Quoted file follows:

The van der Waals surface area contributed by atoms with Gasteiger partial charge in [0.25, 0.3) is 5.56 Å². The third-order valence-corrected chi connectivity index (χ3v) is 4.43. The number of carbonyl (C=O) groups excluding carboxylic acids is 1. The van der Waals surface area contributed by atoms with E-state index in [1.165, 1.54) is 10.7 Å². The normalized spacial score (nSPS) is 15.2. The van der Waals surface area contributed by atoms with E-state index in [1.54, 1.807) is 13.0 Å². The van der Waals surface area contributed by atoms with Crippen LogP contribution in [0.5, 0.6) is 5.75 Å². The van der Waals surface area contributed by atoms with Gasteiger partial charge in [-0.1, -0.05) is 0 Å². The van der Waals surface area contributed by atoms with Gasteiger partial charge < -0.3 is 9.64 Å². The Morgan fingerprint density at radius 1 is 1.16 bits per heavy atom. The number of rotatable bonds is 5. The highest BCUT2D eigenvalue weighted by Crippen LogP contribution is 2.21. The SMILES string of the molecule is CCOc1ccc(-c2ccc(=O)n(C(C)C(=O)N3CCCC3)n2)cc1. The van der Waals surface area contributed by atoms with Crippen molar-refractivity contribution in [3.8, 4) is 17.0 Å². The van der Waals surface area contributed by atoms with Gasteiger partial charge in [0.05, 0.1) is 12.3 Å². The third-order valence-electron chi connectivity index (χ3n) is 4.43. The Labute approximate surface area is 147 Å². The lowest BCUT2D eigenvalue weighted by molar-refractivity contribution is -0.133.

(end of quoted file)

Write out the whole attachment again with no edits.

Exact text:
The van der Waals surface area contributed by atoms with Gasteiger partial charge in [0.25, 0.3) is 5.56 Å². The third-order valence-corrected chi connectivity index (χ3v) is 4.43. The number of carbonyl (C=O) groups excluding carboxylic acids is 1. The van der Waals surface area contributed by atoms with E-state index in [1.165, 1.54) is 10.7 Å². The normalized spacial score (nSPS) is 15.2. The van der Waals surface area contributed by atoms with E-state index in [1.54, 1.807) is 13.0 Å². The van der Waals surface area contributed by atoms with Crippen LogP contribution in [0.5, 0.6) is 5.75 Å². The van der Waals surface area contributed by atoms with Gasteiger partial charge in [-0.1, -0.05) is 0 Å². The van der Waals surface area contributed by atoms with Gasteiger partial charge < -0.3 is 9.64 Å². The Morgan fingerprint density at radius 1 is 1.16 bits per heavy atom. The number of rotatable bonds is 5. The highest BCUT2D eigenvalue weighted by Crippen LogP contribution is 2.21. The SMILES string of the molecule is CCOc1ccc(-c2ccc(=O)n(C(C)C(=O)N3CCCC3)n2)cc1. The van der Waals surface area contributed by atoms with Crippen molar-refractivity contribution in [3.8, 4) is 17.0 Å². The van der Waals surface area contributed by atoms with Gasteiger partial charge in [0.05, 0.1) is 12.3 Å². The third-order valence-electron chi connectivity index (χ3n) is 4.43. The Labute approximate surface area is 147 Å². The lowest BCUT2D eigenvalue weighted by molar-refractivity contribution is -0.133.